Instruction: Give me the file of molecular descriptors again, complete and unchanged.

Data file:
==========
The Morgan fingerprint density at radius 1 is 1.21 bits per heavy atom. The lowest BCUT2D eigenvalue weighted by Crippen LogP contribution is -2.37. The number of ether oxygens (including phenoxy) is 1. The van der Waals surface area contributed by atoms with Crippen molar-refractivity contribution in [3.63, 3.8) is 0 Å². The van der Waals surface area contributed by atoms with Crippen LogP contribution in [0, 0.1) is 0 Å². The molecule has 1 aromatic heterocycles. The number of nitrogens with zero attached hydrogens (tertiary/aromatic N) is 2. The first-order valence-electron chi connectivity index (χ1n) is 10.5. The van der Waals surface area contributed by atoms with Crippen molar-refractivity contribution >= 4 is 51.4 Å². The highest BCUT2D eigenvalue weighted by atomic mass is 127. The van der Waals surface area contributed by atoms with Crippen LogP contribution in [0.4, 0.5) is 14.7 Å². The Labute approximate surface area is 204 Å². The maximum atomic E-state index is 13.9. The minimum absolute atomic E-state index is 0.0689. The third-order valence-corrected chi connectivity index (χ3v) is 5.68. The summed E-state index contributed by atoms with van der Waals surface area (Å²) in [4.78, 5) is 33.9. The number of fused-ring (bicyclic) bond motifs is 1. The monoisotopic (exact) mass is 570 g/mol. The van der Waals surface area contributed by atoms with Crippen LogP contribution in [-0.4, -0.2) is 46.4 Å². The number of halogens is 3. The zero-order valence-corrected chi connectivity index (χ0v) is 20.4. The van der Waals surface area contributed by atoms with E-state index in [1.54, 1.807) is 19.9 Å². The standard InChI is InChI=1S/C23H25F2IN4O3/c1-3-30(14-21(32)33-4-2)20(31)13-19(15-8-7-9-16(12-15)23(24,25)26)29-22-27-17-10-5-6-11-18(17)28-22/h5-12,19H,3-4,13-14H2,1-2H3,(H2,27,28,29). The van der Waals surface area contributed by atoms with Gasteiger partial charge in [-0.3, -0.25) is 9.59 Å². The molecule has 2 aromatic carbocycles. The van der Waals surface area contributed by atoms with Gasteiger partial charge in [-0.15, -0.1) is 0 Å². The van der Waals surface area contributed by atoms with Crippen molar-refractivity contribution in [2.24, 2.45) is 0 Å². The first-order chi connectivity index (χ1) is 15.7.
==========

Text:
The Morgan fingerprint density at radius 1 is 1.21 bits per heavy atom. The lowest BCUT2D eigenvalue weighted by Crippen LogP contribution is -2.37. The number of ether oxygens (including phenoxy) is 1. The van der Waals surface area contributed by atoms with Crippen molar-refractivity contribution in [3.63, 3.8) is 0 Å². The van der Waals surface area contributed by atoms with Crippen LogP contribution in [0, 0.1) is 0 Å². The molecule has 1 aromatic heterocycles. The number of nitrogens with zero attached hydrogens (tertiary/aromatic N) is 2. The first-order valence-electron chi connectivity index (χ1n) is 10.5. The van der Waals surface area contributed by atoms with Crippen molar-refractivity contribution >= 4 is 51.4 Å². The highest BCUT2D eigenvalue weighted by atomic mass is 127. The van der Waals surface area contributed by atoms with Crippen LogP contribution in [0.4, 0.5) is 14.7 Å². The Labute approximate surface area is 204 Å². The maximum atomic E-state index is 13.9. The minimum absolute atomic E-state index is 0.0689. The third-order valence-corrected chi connectivity index (χ3v) is 5.68. The summed E-state index contributed by atoms with van der Waals surface area (Å²) in [4.78, 5) is 33.9. The number of fused-ring (bicyclic) bond motifs is 1. The monoisotopic (exact) mass is 570 g/mol. The van der Waals surface area contributed by atoms with Crippen LogP contribution in [-0.4, -0.2) is 46.4 Å². The number of halogens is 3. The zero-order valence-corrected chi connectivity index (χ0v) is 20.4. The van der Waals surface area contributed by atoms with E-state index in [1.54, 1.807) is 19.9 Å². The standard InChI is InChI=1S/C23H25F2IN4O3/c1-3-30(14-21(32)33-4-2)20(31)13-19(15-8-7-9-16(12-15)23(24,25)26)29-22-27-17-10-5-6-11-18(17)28-22/h5-12,19H,3-4,13-14H2,1-2H3,(H2,27,28,29). The van der Waals surface area contributed by atoms with Gasteiger partial charge in [-0.3, -0.25) is 9.59 Å². The molecule has 2 aromatic carbocycles. The van der Waals surface area contributed by atoms with Gasteiger partial charge in [-0.15, -0.1) is 0 Å². The van der Waals surface area contributed by atoms with Crippen molar-refractivity contribution in [2.24, 2.45) is 0 Å². The first-order chi connectivity index (χ1) is 15.7.